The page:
With Sleeping Dogs as the big-title release out on Playstation Plus this Thursday, we all get another chance to have a look at this curious beast. Production dramas aside, resurrecting the project out of the ashes of True Crime: Hong Kong was certainly worth it, if only to show the potential for infusing games with the vocabulary of Hong Kong action cinema. It’s not perfect, but it’s well worth playing, and some recent DLC certainly gives Bruce Lee fans something to get excited about.
To be honest you could probably call it GTA: Hong Kong and not be far wrong. It treads a very familiar open-world territory with an urban sandpit environment, heavily scripted main mission and side missions of variable quality, arcade-style driving and melee/gunplay action. There’s nothing in the core formula that we haven’t seen before, and some might call it derivative.
The storyline will certainly be familiar to aficionados of Hong Kong cinema. You play Wei Shen, a HK-raised cop who has just returned from undercover work in San Francisco, who is controversially assigned to undercover work in a triad, the Sun On Yee. He is accused of carrying a personal vendetta, and his unconventional methods bill him as the rogue undercover cop that he turns out to be. Predictably, he experiences the honour among thieves of the triad, and has deeply conflicted loyalties at various points.
Unfortunately, his psychological stress is overwrought and presented way too early, and the narrative design generally is a little ham-fisted. It’s a familiar story full of well-worn tropes about loyalty, honour and the law, but its still a story that could be done well in a game. It just needs to build in the interactivity effectively to work at the level of Heavy Rain, for example.
However, there is something quite new here as well: something quintessentially Hong Kong. It begins with the environment, which has been lovingly crafted. From the imposing skyscrapers in Central District to the houseboats and fishing vessels of the waterfront, this is a very authentic space. Unfortunately, however, it ends up feeling inert because it is vastly underpopulated. We might forgive the streets only having a handful of wandering drones, but a night market, club or festival with only a few insipid NPCs just seems a bit absurd. This city is missing its lifeblood: Its people.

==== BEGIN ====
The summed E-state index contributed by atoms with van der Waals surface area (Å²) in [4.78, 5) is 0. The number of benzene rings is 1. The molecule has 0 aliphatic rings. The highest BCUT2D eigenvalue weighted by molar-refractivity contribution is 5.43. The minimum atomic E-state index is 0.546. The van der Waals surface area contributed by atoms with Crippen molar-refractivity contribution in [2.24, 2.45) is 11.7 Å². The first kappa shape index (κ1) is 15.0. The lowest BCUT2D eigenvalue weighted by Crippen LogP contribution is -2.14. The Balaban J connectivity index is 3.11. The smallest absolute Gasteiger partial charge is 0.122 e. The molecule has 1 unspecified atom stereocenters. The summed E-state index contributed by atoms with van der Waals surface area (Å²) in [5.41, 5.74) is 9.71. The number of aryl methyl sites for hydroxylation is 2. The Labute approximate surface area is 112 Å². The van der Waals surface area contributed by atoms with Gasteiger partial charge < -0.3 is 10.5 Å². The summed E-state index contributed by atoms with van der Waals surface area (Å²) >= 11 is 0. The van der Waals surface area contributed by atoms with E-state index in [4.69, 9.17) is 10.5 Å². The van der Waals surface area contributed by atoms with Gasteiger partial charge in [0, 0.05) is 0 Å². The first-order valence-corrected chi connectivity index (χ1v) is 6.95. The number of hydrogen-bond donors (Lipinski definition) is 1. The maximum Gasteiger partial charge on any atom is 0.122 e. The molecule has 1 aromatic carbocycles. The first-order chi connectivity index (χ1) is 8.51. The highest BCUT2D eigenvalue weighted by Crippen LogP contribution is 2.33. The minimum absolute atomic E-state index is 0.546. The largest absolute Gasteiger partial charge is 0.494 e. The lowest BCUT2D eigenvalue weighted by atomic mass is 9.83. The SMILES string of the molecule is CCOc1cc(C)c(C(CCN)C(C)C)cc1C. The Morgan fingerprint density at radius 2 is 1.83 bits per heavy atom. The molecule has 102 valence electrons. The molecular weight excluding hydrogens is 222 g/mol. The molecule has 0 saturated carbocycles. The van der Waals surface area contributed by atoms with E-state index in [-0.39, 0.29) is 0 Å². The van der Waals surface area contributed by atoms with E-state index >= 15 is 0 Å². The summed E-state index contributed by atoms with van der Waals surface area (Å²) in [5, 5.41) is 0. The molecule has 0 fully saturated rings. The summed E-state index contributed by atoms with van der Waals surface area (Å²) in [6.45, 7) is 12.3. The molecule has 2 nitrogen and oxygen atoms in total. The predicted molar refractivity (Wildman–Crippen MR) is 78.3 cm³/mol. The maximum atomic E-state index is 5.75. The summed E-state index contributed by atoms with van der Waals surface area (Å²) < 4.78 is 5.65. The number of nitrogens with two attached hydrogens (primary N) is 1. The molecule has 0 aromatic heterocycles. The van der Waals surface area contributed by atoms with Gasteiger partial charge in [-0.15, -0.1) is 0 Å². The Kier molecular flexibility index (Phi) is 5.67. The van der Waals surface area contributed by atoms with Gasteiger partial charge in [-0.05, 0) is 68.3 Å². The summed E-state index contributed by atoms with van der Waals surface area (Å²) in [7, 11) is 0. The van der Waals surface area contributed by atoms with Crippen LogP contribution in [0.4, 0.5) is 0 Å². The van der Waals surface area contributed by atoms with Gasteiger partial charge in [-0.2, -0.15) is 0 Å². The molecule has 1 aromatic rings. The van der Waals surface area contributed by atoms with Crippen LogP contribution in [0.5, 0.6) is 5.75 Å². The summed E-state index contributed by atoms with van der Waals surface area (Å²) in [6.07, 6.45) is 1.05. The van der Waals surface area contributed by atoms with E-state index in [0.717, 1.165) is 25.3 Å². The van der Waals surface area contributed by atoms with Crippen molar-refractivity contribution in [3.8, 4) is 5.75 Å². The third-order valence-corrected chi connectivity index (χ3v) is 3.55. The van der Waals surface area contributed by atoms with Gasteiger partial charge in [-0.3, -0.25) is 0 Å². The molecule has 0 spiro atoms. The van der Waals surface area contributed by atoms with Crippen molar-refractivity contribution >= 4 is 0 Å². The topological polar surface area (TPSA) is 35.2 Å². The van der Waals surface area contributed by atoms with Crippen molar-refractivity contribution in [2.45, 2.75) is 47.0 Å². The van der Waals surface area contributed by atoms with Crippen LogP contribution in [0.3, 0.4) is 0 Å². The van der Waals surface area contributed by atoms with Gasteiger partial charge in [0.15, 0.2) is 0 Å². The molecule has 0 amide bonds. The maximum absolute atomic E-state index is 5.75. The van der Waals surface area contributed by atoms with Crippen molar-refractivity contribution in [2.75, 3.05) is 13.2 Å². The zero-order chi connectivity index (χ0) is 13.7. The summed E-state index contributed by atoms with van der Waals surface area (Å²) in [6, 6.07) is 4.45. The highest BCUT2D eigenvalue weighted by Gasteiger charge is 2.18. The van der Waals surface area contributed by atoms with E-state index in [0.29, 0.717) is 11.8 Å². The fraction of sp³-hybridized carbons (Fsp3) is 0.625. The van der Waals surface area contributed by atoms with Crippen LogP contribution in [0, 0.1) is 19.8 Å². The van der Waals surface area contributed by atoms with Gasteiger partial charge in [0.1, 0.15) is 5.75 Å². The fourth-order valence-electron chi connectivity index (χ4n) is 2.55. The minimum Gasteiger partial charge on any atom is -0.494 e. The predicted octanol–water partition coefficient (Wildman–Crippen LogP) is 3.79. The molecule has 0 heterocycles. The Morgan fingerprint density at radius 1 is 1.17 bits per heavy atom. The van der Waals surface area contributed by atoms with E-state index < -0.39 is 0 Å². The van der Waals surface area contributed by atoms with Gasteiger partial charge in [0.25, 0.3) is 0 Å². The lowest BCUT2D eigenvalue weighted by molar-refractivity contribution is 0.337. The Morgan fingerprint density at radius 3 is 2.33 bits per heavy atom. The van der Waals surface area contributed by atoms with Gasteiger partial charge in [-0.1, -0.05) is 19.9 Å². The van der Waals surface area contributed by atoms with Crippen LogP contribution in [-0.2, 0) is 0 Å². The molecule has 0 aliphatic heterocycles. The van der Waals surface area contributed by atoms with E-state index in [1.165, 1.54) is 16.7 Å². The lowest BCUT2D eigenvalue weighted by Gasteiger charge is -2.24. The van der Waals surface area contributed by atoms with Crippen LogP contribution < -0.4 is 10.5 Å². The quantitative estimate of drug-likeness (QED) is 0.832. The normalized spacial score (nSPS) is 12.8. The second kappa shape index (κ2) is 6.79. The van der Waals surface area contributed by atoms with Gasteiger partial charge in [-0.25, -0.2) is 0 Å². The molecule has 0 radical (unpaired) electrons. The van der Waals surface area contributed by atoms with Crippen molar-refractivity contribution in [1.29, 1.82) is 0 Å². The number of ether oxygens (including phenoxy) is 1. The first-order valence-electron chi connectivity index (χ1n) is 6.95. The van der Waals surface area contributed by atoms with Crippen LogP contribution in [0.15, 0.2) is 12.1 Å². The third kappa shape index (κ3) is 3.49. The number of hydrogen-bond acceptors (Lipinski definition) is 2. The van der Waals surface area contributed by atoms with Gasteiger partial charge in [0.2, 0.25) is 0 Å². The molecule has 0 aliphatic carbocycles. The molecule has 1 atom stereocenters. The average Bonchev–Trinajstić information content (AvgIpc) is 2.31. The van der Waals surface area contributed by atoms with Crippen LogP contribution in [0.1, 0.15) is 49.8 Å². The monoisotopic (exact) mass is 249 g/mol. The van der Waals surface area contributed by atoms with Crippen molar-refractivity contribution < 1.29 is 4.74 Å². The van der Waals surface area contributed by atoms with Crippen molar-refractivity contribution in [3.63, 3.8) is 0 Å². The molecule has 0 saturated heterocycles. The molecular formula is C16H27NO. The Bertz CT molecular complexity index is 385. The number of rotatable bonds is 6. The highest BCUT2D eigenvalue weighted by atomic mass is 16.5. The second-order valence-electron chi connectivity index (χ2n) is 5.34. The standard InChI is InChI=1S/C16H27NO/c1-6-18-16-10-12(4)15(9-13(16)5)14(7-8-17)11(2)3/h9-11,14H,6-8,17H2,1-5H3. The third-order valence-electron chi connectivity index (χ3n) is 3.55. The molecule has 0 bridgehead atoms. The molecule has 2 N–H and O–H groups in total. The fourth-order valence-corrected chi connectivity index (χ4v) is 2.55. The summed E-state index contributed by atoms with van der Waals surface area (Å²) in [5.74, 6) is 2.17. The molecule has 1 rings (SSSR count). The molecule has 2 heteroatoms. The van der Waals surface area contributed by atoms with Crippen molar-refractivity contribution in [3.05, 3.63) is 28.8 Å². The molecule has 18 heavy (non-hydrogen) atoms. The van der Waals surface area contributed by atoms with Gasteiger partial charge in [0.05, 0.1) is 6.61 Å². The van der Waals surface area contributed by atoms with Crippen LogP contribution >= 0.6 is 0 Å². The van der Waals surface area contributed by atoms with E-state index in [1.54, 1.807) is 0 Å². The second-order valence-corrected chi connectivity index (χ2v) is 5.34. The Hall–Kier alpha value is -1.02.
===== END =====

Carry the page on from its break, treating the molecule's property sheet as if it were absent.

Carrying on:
The influence of Hong Kong goes well beyond the environment, though. It feeds into some of the core mechanics: Melee takes precedence over gunfighting, with dynamic martial arts mo-cap animations and brutal environmental finishing moves that are all too familiar from film. Overzealous police offices discourage the use of firearms when fists would do a better job. When the guns do come out, a bullet-time mode is engaged by vaulting over cover, which is overpowered but still fun. (Before you say that this has been done in Red Dead Redemption or Max Payne, remember that John Woo got there first.)
Motorbikes are distinctly emphasised over cars, and an ‘action hijack’ mechanic makes it possible to leap onto the roof of a nearby vehicle to take possession of it. All these elements make it feel much more like you are playing a role in a classic Hong King undercover cop thriller: a project that has been only partially achieved in games like Rise To Honour and Stranglehold.
Nonetheless, it could have all been so much better. The unlockable melee combos are lots of fun, but quickly become samey, and pale in comparison to the Assassins Creed or Batman franchises. The storyline, while full of dramatic potential, is badly mishandled in peaking Shen’s anguish too soon andfailing to properly build characters before a major incident. The cop chases are fairly uninspired, and most of the missions (even at the end) are just too easy, with bosses who seem to offer little more challenge than their mouth-breathing thugs.
There is too little climax in the intensity or action in the endgame, with cutscenes left to do too much heavy lifting. Boat missions are underdone, and side missions become passe. Bugs are too common (one especially is a game-breaker, forcing a restart if no suspects are to be found on CCTV during a drug bust.) The soundtrack is large and diverse, but with no opportunity to customise or even change your vehicle’s radio channel you might find yourself bleeding from the ears from insufferable Canto-rap. Looking back on it, it seems like a long list, and it’s really just in need of more thorough polish. Maybe my expectations are just too high.
Yet despite all this, Sleeping Dogs is a great deal of fun. There is nothing like taking down a dozen armed goons with your bare hands and feet, disarming a gangster and finding yourself in possession of a cleaver or machete, or dodging heavy traffic at high speed on a motorbike. The undercover cop/triad story is still fresh enough (just) to provide some narrative interest, but a studio like Rockstar or Quantic Dream should get on this kind of project. The tragedy is that it could have been so much more, yet with enough critical and commercial success gther may be just enough push for a sequel to really get these things right. We can only hope; it seems we still need to wait for a game to really do justice to the likes of John Woo.